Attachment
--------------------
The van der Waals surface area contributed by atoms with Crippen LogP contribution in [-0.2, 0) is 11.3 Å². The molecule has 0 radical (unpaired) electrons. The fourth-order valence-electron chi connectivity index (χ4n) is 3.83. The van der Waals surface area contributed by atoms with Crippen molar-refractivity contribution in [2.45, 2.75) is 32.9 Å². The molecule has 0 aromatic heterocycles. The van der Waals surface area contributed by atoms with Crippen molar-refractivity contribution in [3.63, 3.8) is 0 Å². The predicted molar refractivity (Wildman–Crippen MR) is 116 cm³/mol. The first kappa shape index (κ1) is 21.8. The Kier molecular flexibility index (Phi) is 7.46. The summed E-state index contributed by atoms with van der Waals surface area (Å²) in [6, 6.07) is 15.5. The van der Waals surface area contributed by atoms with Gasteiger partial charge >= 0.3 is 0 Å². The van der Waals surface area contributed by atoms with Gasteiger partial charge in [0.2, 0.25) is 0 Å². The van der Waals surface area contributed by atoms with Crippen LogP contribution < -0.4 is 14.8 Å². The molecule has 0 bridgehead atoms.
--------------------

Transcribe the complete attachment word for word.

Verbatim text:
The van der Waals surface area contributed by atoms with Crippen LogP contribution in [-0.2, 0) is 11.3 Å². The molecule has 0 radical (unpaired) electrons. The fourth-order valence-electron chi connectivity index (χ4n) is 3.83. The van der Waals surface area contributed by atoms with Crippen molar-refractivity contribution in [2.45, 2.75) is 32.9 Å². The molecule has 0 aromatic heterocycles. The van der Waals surface area contributed by atoms with Crippen molar-refractivity contribution in [3.63, 3.8) is 0 Å². The predicted molar refractivity (Wildman–Crippen MR) is 116 cm³/mol. The first kappa shape index (κ1) is 21.8. The Kier molecular flexibility index (Phi) is 7.46. The summed E-state index contributed by atoms with van der Waals surface area (Å²) in [6, 6.07) is 15.5. The van der Waals surface area contributed by atoms with Gasteiger partial charge >= 0.3 is 0 Å². The van der Waals surface area contributed by atoms with Gasteiger partial charge in [0.2, 0.25) is 0 Å². The van der Waals surface area contributed by atoms with Crippen LogP contribution < -0.4 is 14.8 Å². The molecule has 0 bridgehead atoms.